Sustainability

A farm-to-table meal at Penn, in photos

Honoring Earth Week, Penn Dining and the Penn Food and Wellness Collaborative teamed up to create a vegetable-forward menu for Quaker Kitchen, sourcing produce from local purveyors to highlight what’s currently growing on the quarter-acre Penn Park Farm.

Michele W. Berger

The Clean Water Act at 50

Approaching the half-century mark of this landmark piece of environmental legislation, Penn students, staff, and faculty share their reflections on its legacy, both strengths and shortcomings.

Katherine Unger Baillie

Turning Latin America green

Santiago Cunial, a doctoral candidate in political science, investigates issues surrounding green energy in Chile and Argentina.

Understanding climate stories

In the latest episode of Penn Today’s “Understand This …” podcast series, Bethany Wiggin of the School of Arts & Sciences and Jennifer Pinto-Martin of the School of Nursing discuss climate stories, climate grief, and climate literacy.

Brandon Baker

How consumers and retailers can reduce returns

Wharton’s Gad Allon looks at how both retailers and consumers alike can improve the reverse supply chain and increase awareness of the toll that a massive rate of returns takes.

From Knowledge at Wharton



In the News


Los Angeles Times

A sport-fishing boat pollutes ‘as much as 162 school buses.’ Will boat businesses survive regulation?

Cary Coglianese of the Law School weighed in on the potential impact of proposed boating regulations in California, which some argue could negatively affect mom-and-pop sport-fishing and whale-watching businesses. “You could say society is subsidizing these businesses,” Coglianese said. “We are incurring the cost of this harmful pollution.”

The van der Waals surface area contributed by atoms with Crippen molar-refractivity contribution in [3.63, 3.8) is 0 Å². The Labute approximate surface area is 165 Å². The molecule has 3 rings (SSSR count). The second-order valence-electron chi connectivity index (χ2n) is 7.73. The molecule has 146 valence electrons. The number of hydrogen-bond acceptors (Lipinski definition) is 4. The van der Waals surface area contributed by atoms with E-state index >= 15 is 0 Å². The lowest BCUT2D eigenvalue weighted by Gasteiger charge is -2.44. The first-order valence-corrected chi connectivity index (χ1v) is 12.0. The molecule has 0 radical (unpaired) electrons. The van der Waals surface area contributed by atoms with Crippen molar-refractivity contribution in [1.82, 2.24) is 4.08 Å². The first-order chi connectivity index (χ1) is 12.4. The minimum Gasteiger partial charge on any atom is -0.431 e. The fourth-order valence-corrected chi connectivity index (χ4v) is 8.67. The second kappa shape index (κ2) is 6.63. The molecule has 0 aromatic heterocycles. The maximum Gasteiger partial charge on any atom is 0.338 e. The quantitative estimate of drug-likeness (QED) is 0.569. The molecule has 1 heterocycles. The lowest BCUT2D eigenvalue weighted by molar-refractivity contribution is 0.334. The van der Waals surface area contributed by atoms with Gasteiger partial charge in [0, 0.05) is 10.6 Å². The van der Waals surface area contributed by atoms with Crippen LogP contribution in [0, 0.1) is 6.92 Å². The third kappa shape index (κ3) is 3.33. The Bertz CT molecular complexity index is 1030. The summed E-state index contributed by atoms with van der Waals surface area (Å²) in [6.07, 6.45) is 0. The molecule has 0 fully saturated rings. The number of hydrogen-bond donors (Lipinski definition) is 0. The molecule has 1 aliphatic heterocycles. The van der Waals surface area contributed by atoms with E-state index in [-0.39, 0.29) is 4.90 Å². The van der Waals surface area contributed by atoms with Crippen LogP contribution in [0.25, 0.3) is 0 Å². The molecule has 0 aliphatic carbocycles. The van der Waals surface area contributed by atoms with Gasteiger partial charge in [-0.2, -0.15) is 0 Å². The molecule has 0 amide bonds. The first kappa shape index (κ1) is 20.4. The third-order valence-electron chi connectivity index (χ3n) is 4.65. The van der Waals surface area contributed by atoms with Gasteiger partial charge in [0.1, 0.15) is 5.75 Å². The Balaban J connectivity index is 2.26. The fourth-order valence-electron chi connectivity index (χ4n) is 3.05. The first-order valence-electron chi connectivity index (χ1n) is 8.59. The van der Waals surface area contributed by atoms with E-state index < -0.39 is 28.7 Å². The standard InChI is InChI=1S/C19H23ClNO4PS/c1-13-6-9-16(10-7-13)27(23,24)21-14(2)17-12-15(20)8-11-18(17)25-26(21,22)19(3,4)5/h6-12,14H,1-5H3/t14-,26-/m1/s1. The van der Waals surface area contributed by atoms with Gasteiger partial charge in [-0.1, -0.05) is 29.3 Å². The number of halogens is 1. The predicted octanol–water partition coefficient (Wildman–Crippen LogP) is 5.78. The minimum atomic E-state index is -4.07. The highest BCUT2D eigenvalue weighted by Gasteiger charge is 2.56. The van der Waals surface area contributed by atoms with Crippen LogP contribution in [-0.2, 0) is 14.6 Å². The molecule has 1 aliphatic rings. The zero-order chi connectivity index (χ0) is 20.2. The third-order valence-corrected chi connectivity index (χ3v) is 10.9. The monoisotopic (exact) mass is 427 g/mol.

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The Washington Post

Fighting food waste, one apple at a time

Strella Biotechnology, a company housed in Pennovation and co-founded by then junior Katherine Sizov, a winner of the 2019 President’s Innovation Prize, is working to reduce food waste using biosensors to monitor ethylene, a natural gas that ripens fruits and vegetables. “If we don’t solve this food waste problem now, it will become a lot more expensive later,” Sizov said. “As our climate becomes more volatile, this is going to crop up more and more.”

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The Wall Street Journal

How I cut my use of fossil fuels: Tips from the pros

Arthur van Benthem of the Wharton School said he’s reducing his carbon emissions by taking fewer flights, riding his bike more, buying less clothing, and heating and cooling his home more conservatively.

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The New York Times

When bad news about the climate is good for green stock

Robert F. Stambaugh of the Wharton School said that by driving up the price of green stocks investors may be inadvertently increasing the expected returns for less environmentally friendly stocks. Stambaugh co-authored a paper on the dynamic with Wharton colleague Lucian Taylor.

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NPR

Can the Fed help solve climate change?

Christina Parajon Skinner of the Wharton School discussed how central banks like the Bank of England have shifted toward green investments. The U.S. Federal Reserve, she said, could have a significant impact on climate change: “People say, Well, we’ve got gridlock in Congress, and we have an effective institution that maybe could do something to bring us toward greener equilibriums. And that's really a fundamental question that is about climate change, but it's also about, you know, American democracy.”

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Scientific American

A better way to cool ourselves

Dorit Aviv of the Stuart Weitzman School of Design and international collaborators wrote an opinion piece about their work developing a healthier and more sustainable alternative to air conditioning.

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